WHAT FOLLOWS IS PUBLISHED VERBATIM FROM AN ANNOUNCEMENT THAT APPEARS ON THE BAR COUNCIL WEBSITE.
AS EVER, YOUR COMMENTS IN RESPONSE ARE WELCOME.
THE FOLLOWING EMAIL WAS LEAKED TO THE CHAIRMAN OF THE BAR, THE CBA AND THE CIRCUIT LEADERS LAST FRIDAY
Sent: 15 January 2013 18:11
Subject: The tick and star system
Please can I encourage you all to adopt a system devised by and his team at Isleworth when we were LAUs?
This is a system of putting a tick or a star * on the right hand corner of your brief backsheet after completion of the PCMH when the case has been set down for trial.
The tick is an indication that this case should be briefed out to the external bar and the star is an indication that the case should be briefed to a Crown Advocate.
The reason for doing this is to give the clerks back at Drummond Gate a helping hand when they are faced with the mountains of briefs from all of the 5 Crown Courts.
The way we worked this system at lsleworth and Harrow was as follows:
Tick .we would tick the cases that we didn’t want to do – ie messy ,troublesome cases with lots of complications. We also -would tend to tick the low earners – burglary, going equipped category E, F and H offences.
Star * we would star the cases that we wanted to keep in-house so the higher earners – category B – robbery with a weapon, PWIT’s or category J – indecent images. We would also try and keep in house cases m here we could anticipate that they would end up cracking either because the evidence was weak and not likely to Improve or the witnesses were not going to turn up.
The tick and star system acts as a guide to those who have the unenviable task of allocating the brief post PCMH.
Obviously we are keen for advocates to progress and develop their skills and we would encourage everyone to be proactive in seeking out trials that they want to do in order to develop themselves. In that situation where you have done the PCMH and you want to do the trial .star* the brief and e-mail the clerks or your line manager and ask for that trial to be allocated to you.
We are all appalled if not surprised by this practice and we have issued the following statement:
LEAKED EMAIL SHOWS CPS PUTS COST FIRST, QUALITY SECOND
WHEN PROSECUTING SERIOUS CRIMES – BAR LEADERS
The Bar Council, which represents barristers in England and Wales, along with the Criminal Bar Association and Circuit Leaders have today published evidence that the Crown Prosecution Service (‘CPS’) has adopted deliberate practices not to instruct the correct advocate for a given case if there is a financial interest to the CPS in keeping the work in-house.
An internal CPS email reveals beyond doubt what the Bar has long thought to be the practice in terms of how the CPS instructs advocates, namely:
- Complex, difficult or ‘messy’ cases requiring a superior level of expertise are briefed out to the independent Bar – especially if they are likely to be poorly remunerated, and
- Cases which are weak or likely to be particularly profitable are to be kept in-house, which will lead to misleading figures as to how cost effective in-house CPS advocates are.
Maura McGowan QC, Chairman of the Bar Council, also speaking on behalf of the Criminal Bar Association and all the Circuit Leaders, said:
“The public interest demands that the correct advocate is instructed to prosecute a case based on skill and the complexity of the case. Today, we are able to show, with incontrovertible evidence that the CPS is deliberately acting against the public interest and the best people are not being used to prosecute serious crimes.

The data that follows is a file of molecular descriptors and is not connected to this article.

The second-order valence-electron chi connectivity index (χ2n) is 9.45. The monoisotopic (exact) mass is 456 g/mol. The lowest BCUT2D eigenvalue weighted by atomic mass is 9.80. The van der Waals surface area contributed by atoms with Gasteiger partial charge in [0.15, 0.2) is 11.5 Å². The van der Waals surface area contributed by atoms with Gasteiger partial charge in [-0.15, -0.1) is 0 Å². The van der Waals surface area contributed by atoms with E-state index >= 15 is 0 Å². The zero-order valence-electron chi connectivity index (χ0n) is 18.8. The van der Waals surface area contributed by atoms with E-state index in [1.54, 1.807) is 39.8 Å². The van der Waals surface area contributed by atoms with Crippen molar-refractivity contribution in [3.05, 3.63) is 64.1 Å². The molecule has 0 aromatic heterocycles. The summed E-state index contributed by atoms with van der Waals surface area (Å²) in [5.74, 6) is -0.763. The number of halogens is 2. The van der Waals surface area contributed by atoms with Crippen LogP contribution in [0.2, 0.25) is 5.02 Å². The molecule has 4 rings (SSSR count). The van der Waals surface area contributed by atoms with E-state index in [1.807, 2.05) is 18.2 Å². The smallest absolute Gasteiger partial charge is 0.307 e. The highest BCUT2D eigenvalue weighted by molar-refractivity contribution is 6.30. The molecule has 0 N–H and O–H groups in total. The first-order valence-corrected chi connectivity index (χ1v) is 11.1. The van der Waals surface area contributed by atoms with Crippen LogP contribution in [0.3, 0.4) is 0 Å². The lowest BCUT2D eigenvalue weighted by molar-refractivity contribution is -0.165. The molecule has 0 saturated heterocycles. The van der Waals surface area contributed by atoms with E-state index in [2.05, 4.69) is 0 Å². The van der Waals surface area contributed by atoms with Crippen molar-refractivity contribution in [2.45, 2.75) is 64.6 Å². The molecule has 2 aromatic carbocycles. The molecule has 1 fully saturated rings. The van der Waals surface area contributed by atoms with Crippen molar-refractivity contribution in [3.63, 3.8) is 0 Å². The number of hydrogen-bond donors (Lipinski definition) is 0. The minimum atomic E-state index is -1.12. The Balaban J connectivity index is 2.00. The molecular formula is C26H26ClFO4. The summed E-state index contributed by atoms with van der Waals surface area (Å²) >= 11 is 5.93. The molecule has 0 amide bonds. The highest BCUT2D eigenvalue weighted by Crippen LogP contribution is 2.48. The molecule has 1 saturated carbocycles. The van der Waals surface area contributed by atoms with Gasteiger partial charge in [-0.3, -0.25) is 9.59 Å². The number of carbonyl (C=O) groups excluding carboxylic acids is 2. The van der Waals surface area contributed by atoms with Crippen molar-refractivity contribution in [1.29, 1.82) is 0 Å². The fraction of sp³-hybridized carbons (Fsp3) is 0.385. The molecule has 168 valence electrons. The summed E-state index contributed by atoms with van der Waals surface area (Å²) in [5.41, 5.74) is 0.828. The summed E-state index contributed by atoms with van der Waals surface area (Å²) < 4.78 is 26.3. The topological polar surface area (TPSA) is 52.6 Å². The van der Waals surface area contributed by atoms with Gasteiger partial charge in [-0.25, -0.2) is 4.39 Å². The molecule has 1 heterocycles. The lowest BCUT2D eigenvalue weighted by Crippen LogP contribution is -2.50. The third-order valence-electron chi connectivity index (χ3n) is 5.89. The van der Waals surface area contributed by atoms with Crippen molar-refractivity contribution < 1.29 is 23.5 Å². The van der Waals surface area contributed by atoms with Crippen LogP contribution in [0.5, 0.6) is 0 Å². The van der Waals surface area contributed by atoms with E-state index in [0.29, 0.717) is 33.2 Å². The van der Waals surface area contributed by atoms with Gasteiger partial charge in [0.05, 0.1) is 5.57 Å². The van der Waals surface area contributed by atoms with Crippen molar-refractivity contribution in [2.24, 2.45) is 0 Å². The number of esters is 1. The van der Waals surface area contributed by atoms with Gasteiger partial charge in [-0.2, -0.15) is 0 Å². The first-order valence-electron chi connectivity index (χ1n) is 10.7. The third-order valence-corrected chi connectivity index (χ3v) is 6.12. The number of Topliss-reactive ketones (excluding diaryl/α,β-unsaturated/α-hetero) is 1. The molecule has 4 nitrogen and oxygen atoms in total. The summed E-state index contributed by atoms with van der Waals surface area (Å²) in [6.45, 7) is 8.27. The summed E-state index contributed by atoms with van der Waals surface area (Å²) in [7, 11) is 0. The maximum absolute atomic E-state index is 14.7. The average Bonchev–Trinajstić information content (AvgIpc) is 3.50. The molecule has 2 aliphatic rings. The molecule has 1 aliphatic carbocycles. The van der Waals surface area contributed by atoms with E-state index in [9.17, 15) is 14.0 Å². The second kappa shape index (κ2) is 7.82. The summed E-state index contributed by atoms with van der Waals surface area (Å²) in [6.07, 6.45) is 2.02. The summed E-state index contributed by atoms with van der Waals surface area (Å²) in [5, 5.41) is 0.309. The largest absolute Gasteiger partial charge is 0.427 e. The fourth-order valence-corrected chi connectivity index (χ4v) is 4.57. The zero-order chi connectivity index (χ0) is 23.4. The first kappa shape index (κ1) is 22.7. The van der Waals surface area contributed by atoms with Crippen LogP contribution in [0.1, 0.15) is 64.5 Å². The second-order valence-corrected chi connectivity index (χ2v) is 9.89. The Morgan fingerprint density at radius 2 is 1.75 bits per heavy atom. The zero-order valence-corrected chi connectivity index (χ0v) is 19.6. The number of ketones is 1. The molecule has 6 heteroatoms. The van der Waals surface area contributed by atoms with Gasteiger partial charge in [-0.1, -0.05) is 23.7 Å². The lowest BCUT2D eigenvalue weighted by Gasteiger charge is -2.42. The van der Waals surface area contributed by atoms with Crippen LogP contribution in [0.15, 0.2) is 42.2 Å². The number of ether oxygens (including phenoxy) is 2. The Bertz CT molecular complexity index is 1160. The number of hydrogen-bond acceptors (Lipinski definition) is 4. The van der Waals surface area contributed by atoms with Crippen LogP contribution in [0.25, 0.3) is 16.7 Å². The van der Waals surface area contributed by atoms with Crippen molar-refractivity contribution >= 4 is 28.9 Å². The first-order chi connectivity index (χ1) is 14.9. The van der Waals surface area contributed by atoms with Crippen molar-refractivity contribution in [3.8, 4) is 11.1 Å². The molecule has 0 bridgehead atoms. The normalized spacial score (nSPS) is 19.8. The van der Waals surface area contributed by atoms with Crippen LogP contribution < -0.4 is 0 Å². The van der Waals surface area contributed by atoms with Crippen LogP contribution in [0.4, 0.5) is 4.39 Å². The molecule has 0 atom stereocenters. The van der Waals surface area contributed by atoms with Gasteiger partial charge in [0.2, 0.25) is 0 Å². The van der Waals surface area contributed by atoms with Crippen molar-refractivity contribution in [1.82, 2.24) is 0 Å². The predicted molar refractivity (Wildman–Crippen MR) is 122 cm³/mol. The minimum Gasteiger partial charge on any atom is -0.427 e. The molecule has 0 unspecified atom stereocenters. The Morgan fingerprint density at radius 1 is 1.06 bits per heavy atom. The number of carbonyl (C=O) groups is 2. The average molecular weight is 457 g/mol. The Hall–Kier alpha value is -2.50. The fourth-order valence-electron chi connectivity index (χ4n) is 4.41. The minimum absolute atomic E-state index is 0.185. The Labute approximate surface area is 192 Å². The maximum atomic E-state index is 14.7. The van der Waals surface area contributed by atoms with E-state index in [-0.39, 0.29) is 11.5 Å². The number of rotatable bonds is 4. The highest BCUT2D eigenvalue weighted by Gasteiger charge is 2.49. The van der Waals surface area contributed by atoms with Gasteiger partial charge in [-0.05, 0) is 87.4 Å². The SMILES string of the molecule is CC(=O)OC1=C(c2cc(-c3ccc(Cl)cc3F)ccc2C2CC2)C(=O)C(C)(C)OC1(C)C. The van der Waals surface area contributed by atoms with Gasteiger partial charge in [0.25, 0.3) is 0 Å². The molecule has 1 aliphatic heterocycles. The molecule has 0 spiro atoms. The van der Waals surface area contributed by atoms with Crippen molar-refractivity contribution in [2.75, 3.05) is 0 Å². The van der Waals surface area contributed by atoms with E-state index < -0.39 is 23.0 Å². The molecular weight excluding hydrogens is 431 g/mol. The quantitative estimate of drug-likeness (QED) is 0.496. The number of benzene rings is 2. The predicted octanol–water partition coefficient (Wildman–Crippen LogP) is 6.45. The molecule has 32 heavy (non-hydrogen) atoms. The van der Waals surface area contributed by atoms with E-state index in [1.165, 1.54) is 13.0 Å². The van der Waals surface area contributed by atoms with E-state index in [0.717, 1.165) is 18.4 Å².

“The emergence of the CPS in-house advocate and the focus on cost and budget rather than quality of advocacy is a serious blow to the criminal justice system. We would never have known for certain that this practice was going on, without the evidence that we are publishing today.
“The public and the Bar might justifiably believe they have been misled.
“Both Michael Turner QC and I have informed the Director of Public Prosecutions on the topic. He has offered his apologies and has stated in terms that this communication was unknown to him or anyone in his office and does not represent any general policy. He has promised a full investigation.
“We await that investigation to see whether the stated method of instruction in the attached email is indeed limited to the five North London Courts or if the notion of dividing work with cynical disregard for standards is more prevalent than we have been led to believe.
“Whilst, of course, we accept the Director’s word that it does not represent policy, it exposes a culture that has grown up within the CPS that is driven by cost and cost alone. The instructions contained in the email demonstrate an utter disregard for ensuring that cases are prosecuted by those with sufficient experience and skill to do so.
“Equally, whilst recognising that the Bar is best equipped to deal with cases, it encourages the use of in-house advocates wherever possible. It is clear to us that, in introducing CPS cuts, no proper impact assessment was carried out. A culture such as the one exposed by this email cannot be dealt with by proclamation alone. The only remedy is to fund the service adequately. We would urge the Government to recognise that their present regime of cuts neither serves the victims of crime nor presents value for money for the taxpayer.
“We have written to the Lord Chancellor and Secretary of State for Justice and the Attorney General to make them aware of this practice.”